New Brunswick has had its share of boundary disputes over the years, almost going to war with the state of Maine in 1839 then squabbling with Quebec over Lake Temiscouata a few years later.
But along the Missaguash River between Aulac, N.B., and Amherst, N.S., there's nary a whisper of contention over a five-hectare historical curiosity.
No farmers fluster. No politicians bluster. No militias muster.
The Missaguash is a narrow, murky channel regulated by dikes and aboiteaux that keep the Bay of Fundy from flooding the soil here with salt water.
It's also the boundary between New Brunswick and Nova Scotia — except at one lot, PID No. 70395462.
That parcel has an official New Brunswick land registry number, though it sits on the Nova Scotia side of the river.
Fredericton engineer Rob Hoadley noticed the anomaly last year, when provincial boundary shutdowns got him poking around maps of the area.
"I'm just that kind of guy to get curious about that kind of stuff," he says. "At a time when we couldn't physically cross the border, here's a spot that may or may not be in New Brunswick."
A federal government atlas shows the boundary running down the river, which would put the land in Nova Scotia. Election New Brunswick's official map of the riding of Memramcook-Tantramar does not include the property.
But a Nova Scotia online map shows the border deviating from the river to wrap around the parcel of land, placing it in New Brunswick.
And that map is the correct one, says its owner.
"We own the property and we pay taxes on it," says Edie Helm, who grew up on her family's farm on the New Brunswick side of the river.
Helm lives in Amherst but the property taxes for the land are levied by, and paid to, New Brunswick.
But how can that be?
The Missaguash has been the boundary between the two provinces since King George III approved carving New Brunswick out of what used to be a much larger Nova Scotia on June 18, 1784.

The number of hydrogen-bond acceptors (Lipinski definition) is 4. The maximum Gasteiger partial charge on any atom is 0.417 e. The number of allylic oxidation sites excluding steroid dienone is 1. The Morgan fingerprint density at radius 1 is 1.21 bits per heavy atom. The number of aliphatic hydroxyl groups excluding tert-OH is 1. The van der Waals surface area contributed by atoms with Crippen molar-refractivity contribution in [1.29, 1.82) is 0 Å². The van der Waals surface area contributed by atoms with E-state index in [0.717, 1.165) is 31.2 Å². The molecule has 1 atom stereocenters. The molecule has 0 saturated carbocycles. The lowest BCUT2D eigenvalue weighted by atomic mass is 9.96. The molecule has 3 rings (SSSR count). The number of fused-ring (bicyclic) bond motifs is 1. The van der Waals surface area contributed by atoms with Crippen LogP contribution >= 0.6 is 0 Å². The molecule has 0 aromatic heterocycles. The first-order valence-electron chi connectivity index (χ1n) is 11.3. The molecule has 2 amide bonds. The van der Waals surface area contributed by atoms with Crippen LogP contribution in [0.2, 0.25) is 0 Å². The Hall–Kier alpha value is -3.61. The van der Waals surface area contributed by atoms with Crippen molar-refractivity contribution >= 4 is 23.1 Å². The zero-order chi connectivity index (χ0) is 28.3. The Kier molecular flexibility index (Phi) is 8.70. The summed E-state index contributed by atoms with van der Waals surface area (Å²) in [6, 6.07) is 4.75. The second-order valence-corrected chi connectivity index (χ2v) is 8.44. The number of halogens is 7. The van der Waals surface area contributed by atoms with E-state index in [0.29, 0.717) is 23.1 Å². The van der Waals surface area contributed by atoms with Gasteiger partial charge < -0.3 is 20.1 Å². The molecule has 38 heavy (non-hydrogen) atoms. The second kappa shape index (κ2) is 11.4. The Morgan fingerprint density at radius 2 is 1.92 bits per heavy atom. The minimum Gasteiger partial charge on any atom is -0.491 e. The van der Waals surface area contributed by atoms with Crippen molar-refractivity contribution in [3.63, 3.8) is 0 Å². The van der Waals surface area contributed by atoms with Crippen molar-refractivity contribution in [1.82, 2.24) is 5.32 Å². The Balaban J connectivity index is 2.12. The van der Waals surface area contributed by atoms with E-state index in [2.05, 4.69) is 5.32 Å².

The order-in-council said the boundary would be established by "drawing a line of separation from the Mouth of the Musquat [Missiguash] River" to its source.
The two provinces confirmed that almost a century later when they passed legislation identifying the Missaguash as the boundary.
But that was then.
"The river would have had a different routing in its earlier days," says local farmer John Atkinson.
The farmers at that time were more concerned about getting proper drainage than worrying about on what side to the border their land was going to be on. - Hank Kolstee, retired agricultural engineer.
In 1949 the federal government took over maintenance of the dike system here under the Maritime Marshland Reclamation Act.
The river's meandering watercourse featured an oxbow, a U-shaped bend in the river that wrapped almost entirely around this teardrop-shaped parcel of land.
That presented a drainage problem.The dike system was designed to let the river's freshwater current out without allowing salt water in.
"That could cut the distance in that particular area by about a third, so you could get much better water flow in that area," says Hank Kolstee, a retired agricultural engineer who worked at the Nova Scotia Agricultural College and worked on marshland projects.
In this case, a new channel shifted the river to the north of the five-hectare parcel of land.
It also produced this jurisdictional anomaly.
"I don't know what their thinking was way back then, as to the legalities of the Nova Scotia or New Brunswick land registry or whatever," Atkinson says.
"If you look at the old marsh plans, it will show where the old channel was, and what was actually the border between Nova Scotia and New Brunswick," Kolstee says.
"The farmers at that time were more concerned about getting proper drainage than worrying about on what side to the border their land was going to be on. But it just looks a little odd right now because they consider that the new channel is the border."
'Complex web of agreements'
Service New Brunswick spent several days looking into the "complex web of agreements, precedents and conventions" that apply to boundaries before they could explain the property's legal status.
According to spokesperson Jennifer Vienneau, a boundary defined by a natural geographic feature like a river can move only by "slow and imperceptible" natural causes such as accretion or erosion.
If a river is altered artificially, by human engineering, the boundary does not move.
The new channel dug in the Missaguash "would have caused the watercourse to be relocated, but the original river bed would continue to be the legal boundary," she said.
So the issue isn't as murky as it seemed.
The situation here is as calm and quiet as Fort Beauséjour, a monument to long-ago battles for this territory, standing at ease on the horizon.
There's one last issue: you can't get to this stranded piece of New Brunswick without crossing into Nova Scotia, or wading across the mucky, marshy river.
But that's hardly a pressing concern.
Edie Helm, the owner of the property, wouldn't agree to an interview, but in a brief telephone conversation made it clear no one needs to worry about access.
"It's not for sale," she said.